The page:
Here’s a Budget to Use if You Hate Tracking Expenses

StrategyDriven Managing Your Finances Article |Budget Strategy|Here's a Budget to Use if You Hate Tracking ExpensesIf you’re looking for a budget strategy that suits your own personal approach to finance management, then you’ve probably considered plenty of options. After all, there are a handful of different methods out there, from the envelope budget, to the strategy that involves placing everything you can onto an automated payment process.

Probably the easiest option of all for people who hate tracking expenses is the 50/30/20 budget. This is a budgeting plan that recommends that you should be spending 50% of your income on the things you need (mortgage and food for instance), and 30% on the discretionary items that you want. The remaining 20% goes into your savings and helps you to tackle your debt.

So, how does this budget work, and is there a better option?

The Rules of the 50/30/20 Budget

The 50/30/20 budget is designed to help you manage and understand your money a little better. It requires you to look at your incoming and outgoing expenses and decide where you need to assign your cash to wants and needs. To use the 50/30/30 budget effectively, you need to understand the difference between necessary items like paying off your loans, and unnecessary or “discretionary” items like Netflix subscriptions.

Some people have a lot of trouble figuring out the difference between what they want and what they need. For instance, you know you need food, but you only want a specific brand and extra treats from the bakery aisle. Additionally, it’s worth noting that not everyone can handle the process of constantly classifying their needs and wants or tracking their spending.

If you’re not the kind of person who likes to watch every penny, then you’re going to struggle adhere to the 50/30/20 budget – that presents a bit of a problem.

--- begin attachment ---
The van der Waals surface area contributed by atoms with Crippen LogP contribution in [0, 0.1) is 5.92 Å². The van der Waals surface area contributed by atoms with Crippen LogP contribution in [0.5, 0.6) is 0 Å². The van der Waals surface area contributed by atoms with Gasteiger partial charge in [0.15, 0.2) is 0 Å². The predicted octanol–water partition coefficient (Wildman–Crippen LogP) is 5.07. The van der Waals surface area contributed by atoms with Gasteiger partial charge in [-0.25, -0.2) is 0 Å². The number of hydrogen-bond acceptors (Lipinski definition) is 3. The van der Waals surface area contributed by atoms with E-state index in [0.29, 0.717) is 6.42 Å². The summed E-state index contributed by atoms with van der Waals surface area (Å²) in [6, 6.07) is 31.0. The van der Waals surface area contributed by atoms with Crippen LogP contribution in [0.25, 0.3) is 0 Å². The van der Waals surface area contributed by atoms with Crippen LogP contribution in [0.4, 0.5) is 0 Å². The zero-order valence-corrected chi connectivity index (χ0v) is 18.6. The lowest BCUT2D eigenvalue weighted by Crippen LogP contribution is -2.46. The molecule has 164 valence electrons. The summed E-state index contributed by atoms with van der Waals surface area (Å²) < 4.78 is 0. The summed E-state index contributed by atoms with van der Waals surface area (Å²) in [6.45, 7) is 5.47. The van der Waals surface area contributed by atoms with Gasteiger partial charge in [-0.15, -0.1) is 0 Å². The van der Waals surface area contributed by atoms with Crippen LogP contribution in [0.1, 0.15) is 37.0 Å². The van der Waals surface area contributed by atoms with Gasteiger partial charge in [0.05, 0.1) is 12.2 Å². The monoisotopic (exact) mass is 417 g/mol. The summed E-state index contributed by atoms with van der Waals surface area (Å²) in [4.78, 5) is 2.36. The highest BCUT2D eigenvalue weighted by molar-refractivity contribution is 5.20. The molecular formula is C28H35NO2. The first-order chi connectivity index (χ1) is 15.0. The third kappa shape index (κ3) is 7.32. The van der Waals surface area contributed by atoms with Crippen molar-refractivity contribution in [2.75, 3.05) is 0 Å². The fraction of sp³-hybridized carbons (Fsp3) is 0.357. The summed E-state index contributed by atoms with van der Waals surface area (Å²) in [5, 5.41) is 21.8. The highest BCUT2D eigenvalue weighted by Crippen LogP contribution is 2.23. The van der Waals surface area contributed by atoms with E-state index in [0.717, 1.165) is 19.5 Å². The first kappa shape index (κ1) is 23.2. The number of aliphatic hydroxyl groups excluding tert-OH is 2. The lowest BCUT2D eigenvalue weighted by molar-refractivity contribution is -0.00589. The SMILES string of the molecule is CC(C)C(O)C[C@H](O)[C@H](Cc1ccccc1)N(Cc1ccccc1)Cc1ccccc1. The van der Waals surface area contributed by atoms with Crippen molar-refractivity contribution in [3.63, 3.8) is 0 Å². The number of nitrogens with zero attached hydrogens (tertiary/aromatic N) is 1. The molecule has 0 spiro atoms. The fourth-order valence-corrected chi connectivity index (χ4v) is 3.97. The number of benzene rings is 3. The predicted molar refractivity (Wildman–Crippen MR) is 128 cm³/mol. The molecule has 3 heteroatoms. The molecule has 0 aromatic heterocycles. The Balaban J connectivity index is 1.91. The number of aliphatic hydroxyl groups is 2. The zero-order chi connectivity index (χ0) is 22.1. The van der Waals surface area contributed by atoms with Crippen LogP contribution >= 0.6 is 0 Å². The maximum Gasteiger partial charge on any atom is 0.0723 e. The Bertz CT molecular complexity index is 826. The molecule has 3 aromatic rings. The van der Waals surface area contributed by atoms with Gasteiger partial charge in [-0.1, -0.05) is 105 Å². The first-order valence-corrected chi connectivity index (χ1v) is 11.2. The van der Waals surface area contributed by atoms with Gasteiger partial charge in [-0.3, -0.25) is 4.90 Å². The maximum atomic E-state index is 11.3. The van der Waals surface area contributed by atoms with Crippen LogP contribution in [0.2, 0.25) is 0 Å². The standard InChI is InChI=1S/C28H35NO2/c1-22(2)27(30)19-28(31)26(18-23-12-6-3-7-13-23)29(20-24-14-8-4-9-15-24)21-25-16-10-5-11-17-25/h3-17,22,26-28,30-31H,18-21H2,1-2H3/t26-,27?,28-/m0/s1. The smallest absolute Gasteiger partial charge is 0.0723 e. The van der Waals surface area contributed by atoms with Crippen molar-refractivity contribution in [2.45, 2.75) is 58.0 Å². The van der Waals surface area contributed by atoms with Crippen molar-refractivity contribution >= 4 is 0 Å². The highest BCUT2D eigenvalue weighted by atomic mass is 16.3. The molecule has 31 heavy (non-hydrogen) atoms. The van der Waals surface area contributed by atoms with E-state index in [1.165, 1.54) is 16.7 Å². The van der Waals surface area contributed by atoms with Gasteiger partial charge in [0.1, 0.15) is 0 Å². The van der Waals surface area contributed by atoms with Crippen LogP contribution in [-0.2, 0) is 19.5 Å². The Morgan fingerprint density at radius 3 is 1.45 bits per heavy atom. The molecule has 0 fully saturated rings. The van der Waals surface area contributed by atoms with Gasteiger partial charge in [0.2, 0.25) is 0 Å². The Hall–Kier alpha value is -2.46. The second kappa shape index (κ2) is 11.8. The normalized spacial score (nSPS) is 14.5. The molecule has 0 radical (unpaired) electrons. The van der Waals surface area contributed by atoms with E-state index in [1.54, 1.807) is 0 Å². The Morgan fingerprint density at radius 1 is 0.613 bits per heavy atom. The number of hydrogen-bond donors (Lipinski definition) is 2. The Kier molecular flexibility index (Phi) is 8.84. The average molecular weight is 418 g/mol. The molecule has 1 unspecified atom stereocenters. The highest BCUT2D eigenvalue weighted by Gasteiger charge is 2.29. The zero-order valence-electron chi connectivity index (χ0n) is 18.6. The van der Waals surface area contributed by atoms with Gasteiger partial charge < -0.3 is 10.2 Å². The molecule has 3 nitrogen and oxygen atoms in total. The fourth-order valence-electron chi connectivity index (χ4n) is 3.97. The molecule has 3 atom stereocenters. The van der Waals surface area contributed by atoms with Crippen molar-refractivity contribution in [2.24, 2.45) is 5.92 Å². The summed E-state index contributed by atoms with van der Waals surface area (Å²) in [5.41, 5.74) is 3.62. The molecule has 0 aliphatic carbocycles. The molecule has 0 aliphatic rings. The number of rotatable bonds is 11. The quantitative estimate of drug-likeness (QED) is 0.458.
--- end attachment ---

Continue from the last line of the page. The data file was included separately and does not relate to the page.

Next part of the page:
The 80/20 Budget Alternative Approach

If you hate tracking your spending, you’re still going to need to make some changes to your expense strategy. For instance, you can’t just choose the first personal loan option you see because you can’t be bothered to compare your options for a better deal. Ultimately, good money management requires an active approach to spending. However, you don’t necessarily need to spend every day watching the pennies either.

The 80/20 budget asks you to place 20% of your money towards your savings, while the other 80% goes on everything else – that includes both your wants and your needs. The beauty if this strategy is that you don’t need to track your spending as often. You can simply take 20% of your income away from your monthly money and place it into a separate savings account. Then, you know the rest of your cash is left to spend on your must-have and discretionary items.

Of course, it’s still a good idea to track your spending from time to time if you want to look for ways that you can cut down on your regular monthly costs. However, the 80/20 budget will give you more room to spend money freely.

How to Use the 80/20 Budget

With the 80/20 budget, the best thing you can do is set up an automatic deposit that moves money from your standard current account into your savings account as soon as it comes to you each month. That way, you won’t accidentally spend it. Once your cash has been distributed into the savings account, your checking account money is yours to spend; however you need to use it.

Ideally, you’ll want to check on your spending strategy once every couple of months to see whether there are any trigger areas where you might need to cut back on your spending. This is particularly useful if you find that you don’t have enough cash left over after bills to spend on the things that you want, or if you want to put 25% of your income in savings instead of 20%.

You’ll also need to make sure that the money you’re going to spend on your bills goes out of your account before you start using money for discretionary spending. The last thing you want is to assume that you’ve got around $500 when you actually have $200 waiting to be taken out for your insurance bills.

Once you see how much money you have left after you’ve subtracted your savings, subtract the cost of your bills too, and whatever is left should be yours to spend. This budget requires some care and attention, but it requires a lot less work than the average 50/30/20 budget.

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